Before you get down on the dance floor, there is a big wedding tradition that you won't want to miss: the toasts! When done right, they can be one of the most memorable and cherished parts of your reception. Not sure how much time to allow or who to ask to give a speech? We are here to help and break down the toast basics!
Successful toasts are all about planning. While on the spot speeches can be sweet, you won't want to keep your guests away from the dancing for too long. Allow for anyone who would like to give a toast at the reception dinner do so, but leave your rehearsal toasts to those whom you designate. Those key speakers are usually the bride's parents, the maid of honor, the best man, and the two of you! Here is a quick breakdown of who can give which speech on your big day!
photo via Allegra's Studio
The Welcome Toast
Whoever is hosting the even should always speak first and make their way to the microphone as soon as guests have found their seats. The first toast is often made by the parents (or father) of the bride and should combine both a toast to the new couple, and a welcome to guests in attendance. If the parent's of the groom which to give a toast as well, have them follow immediately after the parent's of the bride.
photo via Honeycomb Photography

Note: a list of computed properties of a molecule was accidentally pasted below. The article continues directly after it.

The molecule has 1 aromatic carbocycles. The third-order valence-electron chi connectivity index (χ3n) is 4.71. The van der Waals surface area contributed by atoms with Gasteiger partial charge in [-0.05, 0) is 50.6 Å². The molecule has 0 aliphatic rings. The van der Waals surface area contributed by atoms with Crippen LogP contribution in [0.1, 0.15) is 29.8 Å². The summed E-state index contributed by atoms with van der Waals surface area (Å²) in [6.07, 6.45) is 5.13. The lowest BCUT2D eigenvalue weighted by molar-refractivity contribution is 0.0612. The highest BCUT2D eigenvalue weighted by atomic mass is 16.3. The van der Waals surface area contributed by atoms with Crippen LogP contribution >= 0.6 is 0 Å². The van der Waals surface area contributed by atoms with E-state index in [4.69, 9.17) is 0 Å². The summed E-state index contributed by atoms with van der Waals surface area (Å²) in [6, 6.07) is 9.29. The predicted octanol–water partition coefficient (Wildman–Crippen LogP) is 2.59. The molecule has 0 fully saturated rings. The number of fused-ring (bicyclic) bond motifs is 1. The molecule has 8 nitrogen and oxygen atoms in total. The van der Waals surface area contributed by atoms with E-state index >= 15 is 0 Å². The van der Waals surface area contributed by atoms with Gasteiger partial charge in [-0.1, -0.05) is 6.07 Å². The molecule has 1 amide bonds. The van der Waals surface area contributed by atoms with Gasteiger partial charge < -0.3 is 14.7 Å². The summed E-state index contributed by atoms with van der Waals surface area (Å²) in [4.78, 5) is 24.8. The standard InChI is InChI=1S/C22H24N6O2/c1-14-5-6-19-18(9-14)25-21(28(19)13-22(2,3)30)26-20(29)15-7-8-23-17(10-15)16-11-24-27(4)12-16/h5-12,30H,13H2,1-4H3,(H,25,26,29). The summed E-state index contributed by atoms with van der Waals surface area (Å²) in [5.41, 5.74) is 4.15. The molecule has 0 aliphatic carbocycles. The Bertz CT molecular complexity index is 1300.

If you are inviting someone to bless your meal, do so immediately after the welcome toasts, but before dinner is served or your guests make their way to the buffet.
photo via Taylor Lynn Photography
The Best Man & Maid of Honor Toasts
Usually the best man followed by the maid of honor speak toward the end of the dinner - while guests are still seated but after entrees have been served. This way there are no interruptions from your caterers clearing or serving plates, but your guests are still paying attention. If you are having a buffet style meal, wait until you see that everyone has gotten something to munch on.
photo via Kelsey Rae Photography
The Newlyweds' Toast
Of course, the new bride and groom should take the mic to thank your parents and your guests for coming to celebrate with you! You can speak right after your maid of honor, or wait to make your speech until you have gotten up to cut the cake!
photo via Jon W. Miller Photography
While you can't always ensure that every toast will go off without a hitch, there are a few steps you can take to help it all run smoothly. First, give your speakers some advance notice so they can prepare. A few months before the wedding, invite them to say something on your big day should they feel comfortable doing so. Second, provide a time limit! The sweet spot for a toast is three to five minutes - enough time to share a story and a sweet sentiment, but not so long that guests lose interest. Lastly, let each person know when they'll be speaking throughout the events. This way they can make sure to be ready when their time comes, and maybe hold off on that extra glass of wine or trip to the buffet until after they have given their remarks.